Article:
On 9 November, the German newspaper Der Tagesspiegel published a list of 33,293 people who died trying to emigrate to Europe between 1993 and May of this year. The vast majority drowned in the Mediterranean. As a death toll, the figure is numbing. As a proportion of the EU’s population of 510 million, it is less than 0.007 percent – smaller than the population of, say, Skelmersdale or Haywards Heath – an influx that could easily be accommodated within our large, wealthy continent.
Jenny Erpenbeck, the brilliant German novelist whose four previous books have probed her country’s troubled 20th century history, has now turned to the greatest challenge it has faced in the 21st: the refugee crisis. Her latest book, Go, Went, Gone, eschews the magical realist elements of its predecessors in favour of a crisp documentary approach. It also draws on that classically German genre, the Bildungsroman, a novel charting the moral education of its protagonist. Continue reading Guest Review | C. J. Schüler | Go, Went, Gone, Jenny Erpenbeck
Here is our October round up of eclectic reads to delight and inspire you, belatedly yours Georgia @bookblast
Don’t Panic, I’m Islamic – words and pictures on how to stop worrying and learn to love the alien next door, edited by Lynn Gaspard (Saqi Books) buy here
Commissioned in response to the US travel ban, Don’t Panic, I’m Islamic includes cartoons, graffiti, photography, colouring in pages, memoir, short stories by 34 contributors from around the world, including: Hassan Abdulrazzak, Leila Aboulela, Moris Farhi, Alex Wheatle, Sabrina Mahfouz, Chris Riddell . . .
Continue reading BookBlasts® | Top 10 Reads for Independent Minds | October 2017
BookBlast® presents our curated monthly top 10 reads, a little late because of taking time out in New York and Rhode Island.
Sex, Drugs, Rock’n’Roll
Trouble Boys: The True Story of the Replacements by Bob Mehr (Da Capo, Boston) buy here
The definitive biography of one of the last great rock ‘n’ roll bands of the twentieth century. Though they hated punk bands that is how they were on and off stage.
Reclusive singer-songwriter Paul Westerberg, bassist Tommy Stinson, and the family of late guitarist Bob Stinson opened up to Bob Mehr. Described by Alfred Soto in The Chicago Reader as being “A roaring rock ‘n’ roll adventure, a heartrending family drama, and a cautionary showbiz tale,” the book features new interview material and 72 rare photos.
How To Set A Fire And Why by Jesse Ball (Text Publishing Company, Melbourne) buy here
Sixteen-year-old Lucia Stanton’s father is dead, her mother is catatonic in a mental institute, and she lives in an unheated garage with her elderly impoverished aunt. She’s all in black and angry at our materialistic, capitalist society. Expelled from school for pencil-stabbing a boy who invaded her space, she is intelligent, interesting and impossible to be with, which comes clear as she relates the events of her life in a series of diary entries. To Lucia, arson is a form of class warfare. “I . . . thought about the fire. I know it was just an abandoned building but I felt like something had happened, a real thing for once. My aunt’s stroke had felt pretty real too. I guess real things happen all at once, and then you go back to the false parade of garbage that characterizes modern life.”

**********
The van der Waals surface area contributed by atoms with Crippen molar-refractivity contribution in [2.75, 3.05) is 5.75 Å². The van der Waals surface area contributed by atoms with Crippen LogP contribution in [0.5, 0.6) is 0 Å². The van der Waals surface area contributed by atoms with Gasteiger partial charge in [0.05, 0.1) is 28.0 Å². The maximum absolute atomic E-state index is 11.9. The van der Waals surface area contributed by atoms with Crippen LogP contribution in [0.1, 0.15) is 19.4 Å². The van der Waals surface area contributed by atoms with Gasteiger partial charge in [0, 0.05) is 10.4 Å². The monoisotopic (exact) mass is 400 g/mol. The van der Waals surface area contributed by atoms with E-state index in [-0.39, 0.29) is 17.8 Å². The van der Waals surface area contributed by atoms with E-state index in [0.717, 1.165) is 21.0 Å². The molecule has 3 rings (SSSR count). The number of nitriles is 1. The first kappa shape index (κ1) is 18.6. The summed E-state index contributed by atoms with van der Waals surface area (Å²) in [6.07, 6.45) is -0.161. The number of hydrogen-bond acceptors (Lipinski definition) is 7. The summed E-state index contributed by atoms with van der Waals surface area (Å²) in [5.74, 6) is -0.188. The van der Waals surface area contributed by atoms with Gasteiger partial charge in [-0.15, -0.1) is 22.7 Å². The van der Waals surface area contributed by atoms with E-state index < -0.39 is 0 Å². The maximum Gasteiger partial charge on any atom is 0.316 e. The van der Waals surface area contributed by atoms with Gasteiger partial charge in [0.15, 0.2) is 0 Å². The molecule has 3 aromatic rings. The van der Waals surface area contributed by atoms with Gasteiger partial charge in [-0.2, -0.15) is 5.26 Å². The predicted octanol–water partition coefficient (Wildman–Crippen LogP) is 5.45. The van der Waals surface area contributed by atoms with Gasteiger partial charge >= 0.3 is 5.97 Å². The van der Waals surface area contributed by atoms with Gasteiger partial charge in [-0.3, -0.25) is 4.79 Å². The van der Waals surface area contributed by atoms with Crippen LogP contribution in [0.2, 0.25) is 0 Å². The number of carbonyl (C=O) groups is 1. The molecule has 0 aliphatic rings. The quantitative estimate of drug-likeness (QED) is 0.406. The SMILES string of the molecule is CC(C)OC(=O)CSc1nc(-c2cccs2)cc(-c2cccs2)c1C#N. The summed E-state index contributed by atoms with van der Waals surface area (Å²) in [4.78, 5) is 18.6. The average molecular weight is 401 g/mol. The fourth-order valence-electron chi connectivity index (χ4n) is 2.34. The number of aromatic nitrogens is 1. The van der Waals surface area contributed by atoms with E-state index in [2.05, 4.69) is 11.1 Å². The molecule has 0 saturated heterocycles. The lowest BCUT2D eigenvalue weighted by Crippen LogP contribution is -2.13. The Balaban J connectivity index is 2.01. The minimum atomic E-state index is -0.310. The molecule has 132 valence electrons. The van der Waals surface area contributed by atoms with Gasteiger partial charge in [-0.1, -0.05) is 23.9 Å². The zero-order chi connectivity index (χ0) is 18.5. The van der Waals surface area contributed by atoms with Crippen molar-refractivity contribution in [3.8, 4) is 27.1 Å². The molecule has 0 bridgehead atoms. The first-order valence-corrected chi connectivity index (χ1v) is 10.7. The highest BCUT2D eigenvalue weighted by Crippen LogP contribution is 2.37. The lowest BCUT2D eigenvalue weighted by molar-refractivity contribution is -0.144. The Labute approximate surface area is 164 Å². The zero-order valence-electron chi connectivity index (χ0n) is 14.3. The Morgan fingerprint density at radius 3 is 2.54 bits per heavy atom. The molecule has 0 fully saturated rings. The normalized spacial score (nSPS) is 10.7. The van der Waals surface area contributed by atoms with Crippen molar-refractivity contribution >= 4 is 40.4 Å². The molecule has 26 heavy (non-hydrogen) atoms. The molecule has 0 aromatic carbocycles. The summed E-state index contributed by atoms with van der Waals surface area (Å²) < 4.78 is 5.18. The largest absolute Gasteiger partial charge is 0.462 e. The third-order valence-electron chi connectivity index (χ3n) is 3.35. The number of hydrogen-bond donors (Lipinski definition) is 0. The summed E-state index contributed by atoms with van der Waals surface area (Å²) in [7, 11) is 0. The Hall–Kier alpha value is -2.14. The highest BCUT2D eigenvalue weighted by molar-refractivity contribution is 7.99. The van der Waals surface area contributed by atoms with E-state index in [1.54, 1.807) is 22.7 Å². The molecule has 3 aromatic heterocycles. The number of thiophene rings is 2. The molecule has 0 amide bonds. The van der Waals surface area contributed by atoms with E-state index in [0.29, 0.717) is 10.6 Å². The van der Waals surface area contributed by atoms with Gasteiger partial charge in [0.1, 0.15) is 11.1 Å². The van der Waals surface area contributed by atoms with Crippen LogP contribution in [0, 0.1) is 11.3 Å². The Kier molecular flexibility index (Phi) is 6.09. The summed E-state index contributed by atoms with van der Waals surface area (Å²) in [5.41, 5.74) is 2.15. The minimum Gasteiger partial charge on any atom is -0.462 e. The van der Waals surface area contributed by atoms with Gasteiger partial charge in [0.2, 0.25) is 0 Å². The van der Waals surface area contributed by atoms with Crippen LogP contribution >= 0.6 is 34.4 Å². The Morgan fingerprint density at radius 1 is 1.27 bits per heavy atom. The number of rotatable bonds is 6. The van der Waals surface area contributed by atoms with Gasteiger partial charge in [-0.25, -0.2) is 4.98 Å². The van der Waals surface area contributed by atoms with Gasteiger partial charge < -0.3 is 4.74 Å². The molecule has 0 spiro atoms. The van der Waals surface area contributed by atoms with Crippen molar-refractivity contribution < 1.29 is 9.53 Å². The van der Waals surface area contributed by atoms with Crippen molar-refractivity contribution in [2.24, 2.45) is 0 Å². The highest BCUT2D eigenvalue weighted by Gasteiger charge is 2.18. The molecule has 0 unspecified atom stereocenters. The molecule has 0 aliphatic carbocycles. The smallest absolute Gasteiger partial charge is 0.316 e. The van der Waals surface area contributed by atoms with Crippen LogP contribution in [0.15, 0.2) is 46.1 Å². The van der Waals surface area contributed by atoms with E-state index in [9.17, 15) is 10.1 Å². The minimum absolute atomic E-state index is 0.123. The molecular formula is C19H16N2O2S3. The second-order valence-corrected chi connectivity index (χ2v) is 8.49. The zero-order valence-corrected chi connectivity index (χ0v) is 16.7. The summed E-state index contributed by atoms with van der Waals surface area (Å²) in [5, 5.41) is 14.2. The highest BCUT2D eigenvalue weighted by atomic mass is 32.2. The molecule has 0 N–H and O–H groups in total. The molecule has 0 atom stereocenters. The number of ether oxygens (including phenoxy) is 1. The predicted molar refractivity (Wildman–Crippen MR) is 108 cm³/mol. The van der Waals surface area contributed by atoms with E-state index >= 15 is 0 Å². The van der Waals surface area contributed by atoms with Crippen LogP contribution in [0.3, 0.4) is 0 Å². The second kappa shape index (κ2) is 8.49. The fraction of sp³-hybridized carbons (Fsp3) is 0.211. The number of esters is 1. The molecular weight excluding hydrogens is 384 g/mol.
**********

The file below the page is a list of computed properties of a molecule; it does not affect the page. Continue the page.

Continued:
These first two books are recommended by a bookseller&lover working at one of the best bookstores in NYC: The Strand, 828 Broadway (& 12th Street), NY 10003. Continue reading BookBlasts® | Top 10 Reads for Independent Minds | August 2017
Meike Ziervogel: “As long as you can keep disorder at bay you have control. You can see clearly, you know what step to take next. Albert can’t stand chaos. He used to be able to tolerate it. In fact, when he was young he never made a distinction between order and disorder. Never thought about it. That wasn’t how he perceived the world, neatly divided into two camps, with judgements attached: good or bad. But now he’s convinced, has become convinced over the last years, that chaos is the enemy of the people. Every now and again, for a brief moment, he looks longingly back to a time when he wasn’t so clear-sighted. He knows that this lack of a clear view helped him to take good photographs. He was open to surprise, to being surprised.”
Being in a war changes a person for ever. The Photographer is a tale of betrayal, loyalty, sacrifice and survival. The evacuation of East Prussia is pivotal for the family at the centre of the story. By winter 1945, nearly 11 million Germans — mostly women and children — had fled the Eastern provinces of the Reich, heading west. Killings and rapes committed by the Red Army triggered fear and panic amongst the population.